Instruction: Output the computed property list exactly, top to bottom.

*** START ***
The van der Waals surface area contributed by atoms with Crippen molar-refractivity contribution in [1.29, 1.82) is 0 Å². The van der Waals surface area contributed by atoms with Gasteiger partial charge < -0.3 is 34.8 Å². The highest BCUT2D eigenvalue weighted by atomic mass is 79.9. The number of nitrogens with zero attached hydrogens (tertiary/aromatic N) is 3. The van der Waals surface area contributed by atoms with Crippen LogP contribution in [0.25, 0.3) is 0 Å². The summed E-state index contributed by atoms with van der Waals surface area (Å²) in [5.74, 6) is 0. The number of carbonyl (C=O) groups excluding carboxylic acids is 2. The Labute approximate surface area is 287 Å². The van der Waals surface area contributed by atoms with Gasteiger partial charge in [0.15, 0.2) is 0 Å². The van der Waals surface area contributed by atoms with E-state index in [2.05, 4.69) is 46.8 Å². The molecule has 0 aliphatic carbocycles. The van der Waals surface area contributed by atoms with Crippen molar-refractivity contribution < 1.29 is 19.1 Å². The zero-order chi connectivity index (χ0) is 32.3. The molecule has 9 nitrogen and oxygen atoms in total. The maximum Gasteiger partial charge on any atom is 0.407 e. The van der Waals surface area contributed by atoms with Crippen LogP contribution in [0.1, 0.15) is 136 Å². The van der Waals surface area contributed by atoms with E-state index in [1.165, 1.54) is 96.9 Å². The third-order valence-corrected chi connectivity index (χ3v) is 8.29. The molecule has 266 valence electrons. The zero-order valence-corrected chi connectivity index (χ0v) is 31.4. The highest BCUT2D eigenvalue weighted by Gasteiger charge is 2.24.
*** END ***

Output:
The van der Waals surface area contributed by atoms with Crippen molar-refractivity contribution in [1.29, 1.82) is 0 Å². The van der Waals surface area contributed by atoms with Gasteiger partial charge < -0.3 is 34.8 Å². The highest BCUT2D eigenvalue weighted by atomic mass is 79.9. The number of nitrogens with zero attached hydrogens (tertiary/aromatic N) is 3. The van der Waals surface area contributed by atoms with Crippen LogP contribution in [0.25, 0.3) is 0 Å². The summed E-state index contributed by atoms with van der Waals surface area (Å²) in [5.74, 6) is 0. The number of carbonyl (C=O) groups excluding carboxylic acids is 2. The Labute approximate surface area is 287 Å². The van der Waals surface area contributed by atoms with Gasteiger partial charge in [0.15, 0.2) is 0 Å². The van der Waals surface area contributed by atoms with E-state index in [2.05, 4.69) is 46.8 Å². The molecule has 0 aliphatic carbocycles. The van der Waals surface area contributed by atoms with Crippen molar-refractivity contribution < 1.29 is 19.1 Å². The zero-order chi connectivity index (χ0) is 32.3. The molecule has 9 nitrogen and oxygen atoms in total. The maximum Gasteiger partial charge on any atom is 0.407 e. The van der Waals surface area contributed by atoms with Crippen LogP contribution in [0.1, 0.15) is 136 Å². The van der Waals surface area contributed by atoms with E-state index in [1.165, 1.54) is 96.9 Å². The third-order valence-corrected chi connectivity index (χ3v) is 8.29. The molecule has 266 valence electrons. The zero-order valence-corrected chi connectivity index (χ0v) is 31.4. The highest BCUT2D eigenvalue weighted by Gasteiger charge is 2.24.